Find out which super powers really are feasible.
Do you have a favorite superhero? Is it Superman because of his strength, the Flash for his speed, or Iron Man because of his technological genius?
Although the fierce debate concerning the “best superhero of all time” will likely continue for eons, to have a little fun, students at the University of Leicester used some simple calculations to offer a scientific explanation for the powers behind some of our most beloved comic book superheroes.
In a series of peer-reviewed papers published between 2009-2016 in the University of Leicester’s Journal of Physics Special Topics and Journal of Interdisciplinary Science Topics, students examined whether or not some of the superhuman abilities are, in fact, possible.
Who took the top spot? That would be DC’s Superman, followed closely by Marvel’s Wolverine, Mystique, and Thor. According to the student’s work, based on the range of superpowers at his disposal, and the only limiting factor being that he acquires his energy from Earth’s sun, Superman is best equipped to win in a battle between all of the studied superheroes.
Here’s the breakdown: If Superman obeys the “Law of Energy Conservation,” by absorbing energy from the sun, he could output an energy of 7.07x105 Joules per second. But if his body disobeys the conservation, Superman could release energy in the amount of 3.86x1010 Joules per second — which is more energy than an atomic bomb. What’s more, Superman may have a higher density muscle tissue than the average human, which could help explain how he can stop bullets.
In second and third place are the X-Men Wolverine and Mystique, who are rife with mutant abilities. Along with his strength, Wolverine has incredible regenerative capacity, which is likely achieved by bypassing the “Hayflick Limit,” allowing stem cells to divide indefinitely. This constant cell turnover may also provide Wolverine with an immunity to foreign chemicals and diseases.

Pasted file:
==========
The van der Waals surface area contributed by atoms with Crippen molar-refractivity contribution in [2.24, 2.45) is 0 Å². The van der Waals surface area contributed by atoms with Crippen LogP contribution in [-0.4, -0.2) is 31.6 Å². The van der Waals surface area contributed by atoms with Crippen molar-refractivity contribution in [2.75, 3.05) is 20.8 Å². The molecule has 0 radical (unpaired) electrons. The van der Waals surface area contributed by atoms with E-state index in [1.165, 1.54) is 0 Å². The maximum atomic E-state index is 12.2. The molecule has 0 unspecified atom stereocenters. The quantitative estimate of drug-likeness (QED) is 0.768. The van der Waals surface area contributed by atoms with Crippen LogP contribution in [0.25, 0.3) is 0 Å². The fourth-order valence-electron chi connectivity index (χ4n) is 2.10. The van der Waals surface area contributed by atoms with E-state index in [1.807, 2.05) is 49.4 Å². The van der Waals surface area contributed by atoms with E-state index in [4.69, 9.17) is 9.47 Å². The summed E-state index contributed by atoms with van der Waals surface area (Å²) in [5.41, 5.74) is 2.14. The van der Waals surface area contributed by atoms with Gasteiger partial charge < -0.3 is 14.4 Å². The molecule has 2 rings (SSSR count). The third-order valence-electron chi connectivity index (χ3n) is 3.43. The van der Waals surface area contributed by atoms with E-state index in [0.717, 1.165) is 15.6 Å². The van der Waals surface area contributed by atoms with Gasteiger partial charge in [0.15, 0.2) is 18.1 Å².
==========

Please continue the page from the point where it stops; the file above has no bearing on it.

Mystique, on the other hand, is a master of gene manipulation. She can disguise herself regardless of age, gender, or race. This manipulation likely means she can heal quickly and has a decreased rate of aging. According to the students, MATP, TYR, MC1R, IRF4, and SLC24A4 are probably the first genes to be mutated, which would result in the biggest changes in her skin, hair, and eyes.
In fourth place lands Thor, a Norse god. He is capable of producing lightning, which in itself can inflict 108 Joules of energy, and just one throw of his hammer, MjoLnir, assuming it is composed of iron, can inflict an injury sustained by getting hit with a 100-kilogram car traveling at 78 kilometers per hour (48.5 miles per hour).
But as the story goes, by determining the best superhero, you inadvertently discover the worst. According to the researchers, that title goes to Gotham’s “Caped Crusader,” Batman. Using a cape to travel may be useful while gliding through the night sky, but when Batman reaches the ground level traveling at speeds around 80 kilometers per hour (50 miles per hour), it would likely be fatal. Batman would still need a parachute to land without getting injured.
The researchers also looked at The Flash, Black Bolt, Silver Surfer, Spider Man, Iron Man, The Lizard, and Ice Man. You can take a look at their rankings below.
Image credit: University of Leicester
Do you agree or disagree? Let us know in the comments.
Read next: Could Brain Waves Move Physical Objects?